The World Owes You Nothing, But You Owe It Everything
To my kindred spirits:
As an Asian American kid who grew up in a predominantly rich suburban community, I lived the stereotypical narrative: great student gets into a great university, thus poised for a great job.
My parents would often say that it would be a disservice to relinquish my technical aptitude for anything but a STEM career, that it would not be what was best for me. Like most immigrants, they didn’t have the economic freedom to choose their career path and therefore naturally viewed “success” through the lens of economic security. So, caught up in living the details of their prescribed narrative, I “made it” before I knew what “it” was: valedictorian of my high school class, accepted to an engineering program at a “top-tier” university.
Nevertheless, university was wildly unspectacular for me: most classes were an uninteresting struggle; extracurriculars were my form of escapism; and the parties and basketball games seemed like just mindless entertainment. I felt like your average engineering student just going through the motions, with a never-ending existential crisis and no sense of autonomy. So when graduation came around, I was pretty relieved to be done — done with being subjugated by teachers to do this problem and that lab report.
And so with my millennial privilege and desire for autonomy, I packed my bags and moved to the Bay Area to pursue a startup idea with my college roommate. While the experience certainly brought a unique perspective on building a web application and developing a product for the real world, there was never a sense of any purpose beyond that. I was working with my good friend on our own idea with the financial support of my parents — what more could I want? What was I missing?
During the startup, I left for a month in August for a cycling trip sponsored by Bike & Build. After each raising over $2,000 for the Affordable Housing cause, twenty-nine other riders and I cycled through the Pacific Northwest for 900 miles. We spent our days with each other, just riding bikes, sharing stories, and building homes. Everything was always about the group and the cause. The physical pain and emotional struggles were shared. The experience was refreshing and energizing in a way that I had hitherto never felt: to be part of a community, sharing the gravity of civic engagement. That month with my Drift West family changed my life: it taught me I could find personal fulfillment and meaning in genuine sacrifice, selflessness, and compassion.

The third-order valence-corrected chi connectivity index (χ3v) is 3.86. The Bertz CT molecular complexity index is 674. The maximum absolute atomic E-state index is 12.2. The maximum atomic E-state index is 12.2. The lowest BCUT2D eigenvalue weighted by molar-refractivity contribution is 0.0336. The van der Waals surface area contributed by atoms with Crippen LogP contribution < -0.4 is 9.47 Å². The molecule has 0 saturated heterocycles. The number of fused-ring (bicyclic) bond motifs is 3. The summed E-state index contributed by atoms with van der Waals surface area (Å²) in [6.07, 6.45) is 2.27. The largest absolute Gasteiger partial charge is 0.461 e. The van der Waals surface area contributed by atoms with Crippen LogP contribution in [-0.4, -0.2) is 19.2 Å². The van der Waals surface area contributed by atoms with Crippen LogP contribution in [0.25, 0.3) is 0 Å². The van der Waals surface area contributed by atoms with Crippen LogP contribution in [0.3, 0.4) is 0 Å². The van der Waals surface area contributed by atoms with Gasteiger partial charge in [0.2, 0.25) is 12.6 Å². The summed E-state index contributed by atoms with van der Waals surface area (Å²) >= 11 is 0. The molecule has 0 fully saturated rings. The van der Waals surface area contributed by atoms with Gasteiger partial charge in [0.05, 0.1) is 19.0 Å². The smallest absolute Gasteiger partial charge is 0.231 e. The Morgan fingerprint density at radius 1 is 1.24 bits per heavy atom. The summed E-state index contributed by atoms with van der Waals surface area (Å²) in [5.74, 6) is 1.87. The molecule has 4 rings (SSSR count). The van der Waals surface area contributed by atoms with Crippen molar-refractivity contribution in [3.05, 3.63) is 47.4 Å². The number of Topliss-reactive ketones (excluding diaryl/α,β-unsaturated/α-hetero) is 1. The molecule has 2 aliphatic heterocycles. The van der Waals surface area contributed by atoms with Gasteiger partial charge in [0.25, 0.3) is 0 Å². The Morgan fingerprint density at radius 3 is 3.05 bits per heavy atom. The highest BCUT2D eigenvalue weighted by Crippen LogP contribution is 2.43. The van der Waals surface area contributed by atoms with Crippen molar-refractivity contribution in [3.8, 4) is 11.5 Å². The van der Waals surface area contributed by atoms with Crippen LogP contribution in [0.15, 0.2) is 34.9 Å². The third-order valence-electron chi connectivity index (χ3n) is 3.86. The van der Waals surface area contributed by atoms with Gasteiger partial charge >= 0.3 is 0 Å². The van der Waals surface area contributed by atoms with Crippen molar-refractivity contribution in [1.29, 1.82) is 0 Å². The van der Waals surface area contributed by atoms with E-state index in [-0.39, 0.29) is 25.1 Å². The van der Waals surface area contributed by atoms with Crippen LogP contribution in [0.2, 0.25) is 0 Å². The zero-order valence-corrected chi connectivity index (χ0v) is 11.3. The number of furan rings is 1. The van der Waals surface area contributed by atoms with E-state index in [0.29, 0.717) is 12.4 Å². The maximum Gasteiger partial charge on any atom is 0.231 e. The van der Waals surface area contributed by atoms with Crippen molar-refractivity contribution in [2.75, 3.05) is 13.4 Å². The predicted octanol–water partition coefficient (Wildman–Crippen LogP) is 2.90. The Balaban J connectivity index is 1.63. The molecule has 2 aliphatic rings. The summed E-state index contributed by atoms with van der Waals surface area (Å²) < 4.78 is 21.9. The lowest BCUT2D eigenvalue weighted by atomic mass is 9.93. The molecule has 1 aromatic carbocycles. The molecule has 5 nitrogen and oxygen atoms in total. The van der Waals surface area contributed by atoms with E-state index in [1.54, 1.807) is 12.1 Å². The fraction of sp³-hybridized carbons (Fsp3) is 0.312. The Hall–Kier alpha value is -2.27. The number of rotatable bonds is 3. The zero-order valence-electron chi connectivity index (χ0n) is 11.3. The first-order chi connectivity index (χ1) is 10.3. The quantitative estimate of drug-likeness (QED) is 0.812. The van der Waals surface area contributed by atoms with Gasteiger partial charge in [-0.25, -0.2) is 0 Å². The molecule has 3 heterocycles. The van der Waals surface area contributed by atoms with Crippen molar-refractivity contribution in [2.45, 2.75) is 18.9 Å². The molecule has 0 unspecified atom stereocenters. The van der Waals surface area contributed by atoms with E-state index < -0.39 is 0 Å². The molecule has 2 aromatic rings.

Upon returning to the Bay, it was understandably tough to get going with the startup again. After a month or so, we stopped working on the project due to a combination of high stress and distinct product visions. Completely lost, I left the city and spent the next month just reading, writing, and meditating — disconnecting from external influences as much as possible.
I realized that what I was missing was ultimately not about me nor my career. I had been given everything I had up until this point in my life by well-intentioned parents, and I had complete freedom to do whatever I wanted. So what more could I ask for? It was this perspective and those feels from August that I was missing. It was a lack of gratitude and a lack of selflessness in my life. I could only ever discover this truth by being brutally honest with myself — by not blaming circumstance, not claiming that the World owed me anything.
As humans, we tend to operate on our egocentric “default” settings: without conscious effort, we “reason” within the narrow bounds of our own perspectival limitations. We posit the variables we prefer to see relevant, and then focus our thoughts and decisions according to our desires and expectations for the World. Unfortunately, what we do not wish to see is often more important than what we do. In that spirit, we must continually scrutinize our own biases and rationalizations and open our worldview to the perspectives of others, especially those less privileged.
We owe it to our parents to always thank them for our privilege.
We owe it to our communities and our environment to be modest, conscious, and good.
But we ourselves deserve nothing.
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TL;DR: First written as a brain dump, this piece turned into an exercise in self-discovery and a delineation of my worldview. Beyond bringing clarity to my life, it examines the “millennial privilege” and hopefully serves as a call to arms for more civic engagement by millennials in our time of need.